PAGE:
One of the most annoying aspects of Apple Aperture is that there is no API for RAW plugins. This means that you’re stuck with Aperture’s RAW rendering—and Apple has been slow to update support for the latest cameras. For instance, the Olympus E-P1/E-P2/E-PL1 series has been out since August, selling like hotcakes, but there is still no RAW support for these models, even though the E-30, which is supported, uses the same basic RAW file format.
Well finally my workaround seems to work for my satisfaction. Whee!
For those too lazy to read forward here is the step-by-step:
- Select images in Aperture and choose “Edit with…” Catapult.
- Read and save images in your favorite converter (for me and the E-P1 it is Adobe Camera RAW).
- Reimport images within Catapult and close the box.
The lack of RAW support is especially annoying for E-Px series, because the main purchasers of this camera are enthusiasts and pros who care about that camera, and the traditional workaround of roundtripping Adobe Camera RAW converted DNGs won’t work because the fine print of Apple’s DNG support shows that it only works with unconverted DNGs—and the new lensdata support of Adobe’s DNG specification generates converted DNGs. While, Adobe may disagree with me (and there is a good reason why they should), this is just the sort of moving-target that causes me to argue against converting to Adobe DNGs.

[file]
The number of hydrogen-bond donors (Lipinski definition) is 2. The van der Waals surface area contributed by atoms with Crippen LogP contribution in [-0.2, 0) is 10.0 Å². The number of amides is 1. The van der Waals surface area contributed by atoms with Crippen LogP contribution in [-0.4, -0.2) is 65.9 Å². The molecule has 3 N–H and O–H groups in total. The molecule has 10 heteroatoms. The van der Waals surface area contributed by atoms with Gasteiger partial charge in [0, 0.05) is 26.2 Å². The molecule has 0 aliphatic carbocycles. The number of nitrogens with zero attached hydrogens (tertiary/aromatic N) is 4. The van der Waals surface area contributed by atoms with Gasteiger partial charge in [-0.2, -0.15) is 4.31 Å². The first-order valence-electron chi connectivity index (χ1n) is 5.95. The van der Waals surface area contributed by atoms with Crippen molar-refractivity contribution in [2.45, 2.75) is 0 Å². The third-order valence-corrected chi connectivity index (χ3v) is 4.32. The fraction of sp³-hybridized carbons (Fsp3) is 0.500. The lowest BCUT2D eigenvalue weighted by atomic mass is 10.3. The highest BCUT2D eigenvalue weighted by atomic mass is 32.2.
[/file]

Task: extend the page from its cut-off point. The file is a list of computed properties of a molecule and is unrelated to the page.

In the past I tried this using Olympus Master and generated TIFFs but the EXIF information is removed and thus the date, in particular, disappears. Argh!
Catapulting your image
First you do *mumble* to put your images into stacks and generate selects.
Then you select all the selects that can’t be processed within Aperture and Edit with…Catapult.
Now, you open in your favorite RAW converter. Since Olympus Master doesn’t preserve EXIF and it’s sort of clumsy anyway, I prefer Adobe Camera RAW built into Adobe Photoshop CS4. For Olympus E-P1 images it has the added benefit of having distortion data for Panasonic GF-1 lenses so you can cross-platform your camera and still get benefits. You’ll note that post-processing metadata like B&W is lost.
That’s pretty easy to fix though:
Be sure to save them as PSDs because that’s a format that Aperture can recognize and it’s more compressed than TIFF (and has metadata). Also, might as well keep it in 16-bit and set your color space to Adobe RGB.
Reimport the image:
After reimportation, you will probably need to remerge the stacks and then can follow your regular Aperture routine and all is good. You may note that some Aperture metadata may be lost, so be sure to do things like geolocation and copyrighting after this part of the workflow.